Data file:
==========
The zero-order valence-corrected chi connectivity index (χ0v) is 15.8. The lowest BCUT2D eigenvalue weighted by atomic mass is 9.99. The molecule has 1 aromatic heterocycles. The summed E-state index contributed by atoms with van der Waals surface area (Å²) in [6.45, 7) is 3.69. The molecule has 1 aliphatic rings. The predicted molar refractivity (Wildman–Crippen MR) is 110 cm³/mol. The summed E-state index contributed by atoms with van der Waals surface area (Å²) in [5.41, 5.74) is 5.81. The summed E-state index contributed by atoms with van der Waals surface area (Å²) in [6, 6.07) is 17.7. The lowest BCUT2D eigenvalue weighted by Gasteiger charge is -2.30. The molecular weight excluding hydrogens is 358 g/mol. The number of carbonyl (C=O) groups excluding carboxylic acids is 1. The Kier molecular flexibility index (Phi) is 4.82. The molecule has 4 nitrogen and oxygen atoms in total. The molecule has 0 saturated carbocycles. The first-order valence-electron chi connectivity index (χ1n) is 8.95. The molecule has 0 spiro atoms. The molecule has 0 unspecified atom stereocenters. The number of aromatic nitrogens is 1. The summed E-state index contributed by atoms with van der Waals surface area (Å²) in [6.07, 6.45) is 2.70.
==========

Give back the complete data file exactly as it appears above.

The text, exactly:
The zero-order valence-corrected chi connectivity index (χ0v) is 15.8. The lowest BCUT2D eigenvalue weighted by atomic mass is 9.99. The molecule has 1 aromatic heterocycles. The summed E-state index contributed by atoms with van der Waals surface area (Å²) in [6.45, 7) is 3.69. The molecule has 1 aliphatic rings. The predicted molar refractivity (Wildman–Crippen MR) is 110 cm³/mol. The summed E-state index contributed by atoms with van der Waals surface area (Å²) in [5.41, 5.74) is 5.81. The summed E-state index contributed by atoms with van der Waals surface area (Å²) in [6, 6.07) is 17.7. The lowest BCUT2D eigenvalue weighted by Gasteiger charge is -2.30. The molecular weight excluding hydrogens is 358 g/mol. The number of carbonyl (C=O) groups excluding carboxylic acids is 1. The Kier molecular flexibility index (Phi) is 4.82. The molecule has 4 nitrogen and oxygen atoms in total. The molecule has 0 saturated carbocycles. The first-order valence-electron chi connectivity index (χ1n) is 8.95. The molecule has 0 spiro atoms. The molecule has 0 unspecified atom stereocenters. The number of aromatic nitrogens is 1. The summed E-state index contributed by atoms with van der Waals surface area (Å²) in [6.07, 6.45) is 2.70.